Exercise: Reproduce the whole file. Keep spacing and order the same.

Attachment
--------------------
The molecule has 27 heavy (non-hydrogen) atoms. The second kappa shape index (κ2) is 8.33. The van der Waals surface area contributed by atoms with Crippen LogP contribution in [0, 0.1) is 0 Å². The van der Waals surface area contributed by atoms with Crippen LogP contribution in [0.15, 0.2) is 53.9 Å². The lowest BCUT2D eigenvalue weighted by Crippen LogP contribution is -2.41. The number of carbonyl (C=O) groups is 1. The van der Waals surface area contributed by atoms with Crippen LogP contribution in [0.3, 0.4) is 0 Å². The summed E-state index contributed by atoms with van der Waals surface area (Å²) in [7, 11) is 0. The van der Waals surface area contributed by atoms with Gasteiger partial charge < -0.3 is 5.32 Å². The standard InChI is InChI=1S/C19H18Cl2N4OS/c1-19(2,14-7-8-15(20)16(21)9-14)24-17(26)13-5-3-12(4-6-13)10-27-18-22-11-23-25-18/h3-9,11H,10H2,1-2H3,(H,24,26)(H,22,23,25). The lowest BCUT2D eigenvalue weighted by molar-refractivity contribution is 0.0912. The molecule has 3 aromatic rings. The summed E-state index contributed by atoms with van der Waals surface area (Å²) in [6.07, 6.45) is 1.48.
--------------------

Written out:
The molecule has 27 heavy (non-hydrogen) atoms. The second kappa shape index (κ2) is 8.33. The van der Waals surface area contributed by atoms with Crippen LogP contribution in [0, 0.1) is 0 Å². The van der Waals surface area contributed by atoms with Crippen LogP contribution in [0.15, 0.2) is 53.9 Å². The lowest BCUT2D eigenvalue weighted by Crippen LogP contribution is -2.41. The number of carbonyl (C=O) groups is 1. The van der Waals surface area contributed by atoms with Crippen LogP contribution in [0.3, 0.4) is 0 Å². The summed E-state index contributed by atoms with van der Waals surface area (Å²) in [7, 11) is 0. The van der Waals surface area contributed by atoms with Gasteiger partial charge < -0.3 is 5.32 Å². The standard InChI is InChI=1S/C19H18Cl2N4OS/c1-19(2,14-7-8-15(20)16(21)9-14)24-17(26)13-5-3-12(4-6-13)10-27-18-22-11-23-25-18/h3-9,11H,10H2,1-2H3,(H,24,26)(H,22,23,25). The lowest BCUT2D eigenvalue weighted by molar-refractivity contribution is 0.0912. The molecule has 3 aromatic rings. The summed E-state index contributed by atoms with van der Waals surface area (Å²) in [6.07, 6.45) is 1.48.